Interview: WNBA Tamika Catchings Talks About Giving Back to Community
Tamika Catchings is best known for being one of the best women’s basketball players in the world. What you might not know is the WNBA superstar also has an impressive resume of community service accomplishments, something she holds dear to her heart.
Tamika took the time out of her hectic schedule to talk to BlackSportsOnline about her impact on women’s basketball, her Catch the Stars foundation, her role as an ambassador for the All State WBCA Good Works Team as well as why community service and giving back is so important to her.
BSO: When people hear your name the first thing that comes to mind is ‘This is one of the greatest basketball players in the world.’ You are an Olympic gold medalist, a WNBA Champion, a WNBA MVP, and you were an NCAA Champion at the University of Tennessee. Your on-court accolades date back over a decade. With that being said a lot of people don’t know that you also have a very impressive resume of service accomplishments as well.
Recently, you partnered with All State and the Women’s Basketball Coaches Association to become an ambassador of the All State WBCA Good Works Team. Can you explain what that is and what it means for you personally as well as the nominees?
TC: Yeah, I’m really excited to be a part of the All State WBCA Good Works Team again. We just announced the 84 nominees and we’ll narrow it down to ten. I’m really excited because I think we always look at what these young ladies do on the court and the success they have on the court whether individually or as a team. We very seldom look at the things that they’re doing in the community and this is an opportunity to really put these young ladies in the spotlight where everybody can see the wonderful things that they’re doing out in the community. It’s inspiring for me and for the communities that they’re impacting and it has to be inspiring for the young people that they’re catering to.
BSO: What inspired you to take such a huge interest in community outreach?
TC: My father actually played in the NBA for 11 years so I grew up around him as a professional in the NBA going out to a lot of community events. I remember giving out Turkeys for Thanksgiving and giving out holiday gifts for Christmas as a little girl. Also in college, that was something that Pat emphasized at the University of Tennessee. It’s not necessarily what you do on the basketball court or what you do in the classroom, but also what you do in the community that makes you a well rounded person. I think the biggest thing for me is I could have the worst day, I could have a bad shooting day, a bad practice whatever the case maybe. But when I make an appearance and see the smiles on these kids’ faces it just changes your whole mood and it puts everything into perspective. And I know the same goes for these young ladies that are doing all these great things. It’s so impressive because they already realize the impact that they can make and it’s not necessarily the skills that they have on the court that are taking them there. It’s the will to want to turn around and help that next person up.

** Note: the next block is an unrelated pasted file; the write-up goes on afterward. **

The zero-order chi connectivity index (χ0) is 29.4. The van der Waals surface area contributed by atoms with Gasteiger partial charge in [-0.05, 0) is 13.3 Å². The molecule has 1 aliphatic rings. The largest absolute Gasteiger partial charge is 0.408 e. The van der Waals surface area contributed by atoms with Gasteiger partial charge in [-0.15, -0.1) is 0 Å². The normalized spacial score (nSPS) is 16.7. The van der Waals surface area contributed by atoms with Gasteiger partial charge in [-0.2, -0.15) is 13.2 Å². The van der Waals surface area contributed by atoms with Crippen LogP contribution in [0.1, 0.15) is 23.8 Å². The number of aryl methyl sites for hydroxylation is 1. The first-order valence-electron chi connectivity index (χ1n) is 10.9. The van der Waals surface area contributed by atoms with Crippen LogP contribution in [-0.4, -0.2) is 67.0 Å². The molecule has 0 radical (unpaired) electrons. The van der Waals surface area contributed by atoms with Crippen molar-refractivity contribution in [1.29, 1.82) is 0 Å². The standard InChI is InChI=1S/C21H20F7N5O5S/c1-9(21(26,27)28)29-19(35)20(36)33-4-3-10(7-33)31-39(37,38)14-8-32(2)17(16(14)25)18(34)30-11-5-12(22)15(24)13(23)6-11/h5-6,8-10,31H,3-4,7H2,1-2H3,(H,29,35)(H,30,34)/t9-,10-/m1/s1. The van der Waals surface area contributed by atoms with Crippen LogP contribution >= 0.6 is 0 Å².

BSO: You have your own nonprofit organization. Can you tell us what made you want to start that? Who is the target audience that you want to reach out to?
TC: We started “Catch the Stars” foundation back in 2004. It’s for boys and girls ages 7 all the way up to 16 and we focus on fitness, literacy, and mentoring. We have about 13 programs that we offer throughout the year here in Indianapolis. One of the main reasons I started it is when I came to Indiana in 2001 after I was drafted I didn’t know anything about the city. I definitely didn’t want to go home after practice and just sit around so I told our community relations director that I wanted to get involved. The more I got involved I realized there are a lot of kids that need help or that are looking for something positive. The first year we had a camp and then the next year we added a fitness clinic. After that we teamed up with Women Sports Foundation and did their Go Girl Go program and from there it took off. We’re up to 13 programs here in Indianapolis and we do things pretty much year round. It’s just been a lot of fun.
BSO: How do you feel you have contributed to the growth of women’s basketball?
TC: I think the WNBA helped the growth of women’s basketball more than anything. Young girls now can look up to female basketball players and aspire to be like them whereas when I was growing up I looked up to guys because that’s all we saw playing basketball on TV. So just being able to be a part of the WNBA.
BSO: Coming back to the WBCA, how are the finalists chosen?
TC: The players are nominated by somebody at their school and we are given a resume full of things they have been involved in. After that, a committee will go through the resumes and select the finalists.
BSO: Last question, what does being a representative of the WBCA mean for these players?
TC: This award is for women’s basketball players who are not only stars on the court but stars in their communities. It’s a way to receive recognition for the great things they are doing in their communities which in the grand scheme of things is more important than how they perform on the court. Being selected to this team gives you an opportunity to touch and empower more people which is something all of these girls value.
To find out more about the All State Women’s Basketball Association Good Works Team click here.
For more information on Tamika Catchings’ Catch the Stars foundation, you can visit the site here.
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